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Fort Meade reluctant to promote gambling

Maryland's largest and most lucrative casino threw an Independence Day party this month for one of its biggest neighbors: Fort Meade, the massive Army base just five miles down the road.

In many ways, it was the archetypal Fourth of July civic event — one of the area's largest employers showing gratitude to the men and women who serve the county. A celebrity chef manned the grill at the USO on base, and the casino's top executives mingled with the troops.

But courting military members can be tricky business for the gambling industry, because service members have a much higher rate of problem gambling than the general population does.

Hours after the Maryland Live casino publicly advertised the party, Fort Meade restricted public access and made it a private party — one that wouldn't have news cameras snapping photos of service members in uniform near the large, spinning casino wheel planned for the affair.

"It's not that we don't like Maryland Live," said Mary Doyle, chief of public affairs at Fort Meade. "It sort of promotes gambling, and that's not something we do."

Rob Norton, the president and general manager of Maryland Live, said the casino "takes great pride in our role as a leading corporate partner and community steward."

"We're committed to supporting worthwhile nonprofits and organizations, including the USO and their mission to lift the spirits of America's troops and their families," Norton said in a statement. "Our partnership has afforded us several opportunities to get involved and honor those who honor us with their service."

Norton said the casino takes its "role in responsible gaming very seriously."

"It's a concern to us if anybody exhibits signs of problem gaming," he said. "Therefore, every member of our staff is trained to recognize problem gambling and how to offer assistance."

Norton said the casino continuously reviews the policies and procedures set forth by the Maryland State Lottery to ensure it is in compliance with state regulations, as well as with its own policies.

The military has had a long history with gambling in combat zones and card games on bases. But only in recent decades have researchers dug into the rates of gambling addiction within the military.

They have found some startling statistics.

While studies vary, the majority show that veterans are two to three times more likely than the general population to develop a gambling addiction, said Lori Rugle, program director at the University of Maryland School of Medicine's Center on Problem Gambling.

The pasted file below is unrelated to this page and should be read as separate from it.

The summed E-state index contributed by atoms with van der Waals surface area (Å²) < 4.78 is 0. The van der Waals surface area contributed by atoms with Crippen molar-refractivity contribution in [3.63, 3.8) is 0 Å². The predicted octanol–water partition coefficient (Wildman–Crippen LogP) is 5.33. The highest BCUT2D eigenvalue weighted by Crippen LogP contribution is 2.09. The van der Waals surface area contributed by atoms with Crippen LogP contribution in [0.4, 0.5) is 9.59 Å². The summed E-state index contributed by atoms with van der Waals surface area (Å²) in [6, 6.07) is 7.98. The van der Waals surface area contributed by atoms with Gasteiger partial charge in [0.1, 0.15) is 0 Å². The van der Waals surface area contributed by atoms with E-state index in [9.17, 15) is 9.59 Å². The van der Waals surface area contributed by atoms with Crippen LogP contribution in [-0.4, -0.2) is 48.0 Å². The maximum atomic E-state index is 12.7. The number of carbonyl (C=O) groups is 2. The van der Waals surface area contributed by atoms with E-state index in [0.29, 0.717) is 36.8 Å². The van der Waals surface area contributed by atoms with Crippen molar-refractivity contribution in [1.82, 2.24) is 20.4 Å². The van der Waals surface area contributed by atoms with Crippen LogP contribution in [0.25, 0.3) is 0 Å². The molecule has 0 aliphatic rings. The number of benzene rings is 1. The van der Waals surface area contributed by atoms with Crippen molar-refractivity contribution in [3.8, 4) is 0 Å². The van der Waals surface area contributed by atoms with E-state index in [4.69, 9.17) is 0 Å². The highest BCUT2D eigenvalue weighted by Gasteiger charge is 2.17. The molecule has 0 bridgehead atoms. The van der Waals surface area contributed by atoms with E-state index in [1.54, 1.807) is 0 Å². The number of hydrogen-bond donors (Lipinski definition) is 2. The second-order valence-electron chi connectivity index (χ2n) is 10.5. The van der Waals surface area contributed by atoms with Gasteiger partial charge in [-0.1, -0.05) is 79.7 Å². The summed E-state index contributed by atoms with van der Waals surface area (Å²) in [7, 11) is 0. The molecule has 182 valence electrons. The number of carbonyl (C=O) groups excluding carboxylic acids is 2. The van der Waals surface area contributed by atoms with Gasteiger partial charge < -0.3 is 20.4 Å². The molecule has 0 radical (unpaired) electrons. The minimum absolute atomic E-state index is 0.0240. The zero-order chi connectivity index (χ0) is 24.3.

A 2011 study backed by the federal Department of Veterans Affairs of nearly 2,000 veterans in Minnesota and New Mexico found that rates of problem gambling and pathological gambling among veterans were two to four times higher than those for the general population.

There are many reasons for the higher gambling rates. Rugle said risk factors include post-traumatic stress, the age of service members, the cycle between high-adrenaline deployment and downtime, and the competitive atmosphere within the military.

The VA has one residential gambling addiction center in the country, in Cleveland. Rugle is one its past directors.

"There's no real organized, consistent effort to address this issue in the veteran community," she said. "There are pockets of interest, but it's certainly not a top-down intervention."

The Department of Defense has launched other top-down initiatives to deal with problems that affect service members disproportionately. It started a suicide prevention and awareness program in 2011, for example, after studies showed veterans returning from overseas were significantly more likely to commit suicide than the general population.

In her work at Maryland's problem gambling center, Rugle has fielded calls from individuals who want to pitch to the Pentagon programs that could spot problem gambling warning signs and intervene.

But for the most part, Rugle said, individuals are left to seek help for problem gambling on their own.

At Fort Meade, Doyle said the base's decision to make the Maryland Live party a private event was unrelated to research about the prevalence of gambling among service members.

She said it was no different from any workplace making choices about how it portrays itself to its community.

"Just like any business, gambling is just not something we promote," she said. "We're just not comfortable with promoting Maryland Live, not that we don't appreciate them as a community member and as a neighbor."

Michelle Shortencarrier, a spokeswoman for the USO of Metropolitan Washington-Baltimore, said the organization worked with the casino to develop the event. She said Fort Meade has the authority to decide whether outside people can attend.

ecox@baltsun.com

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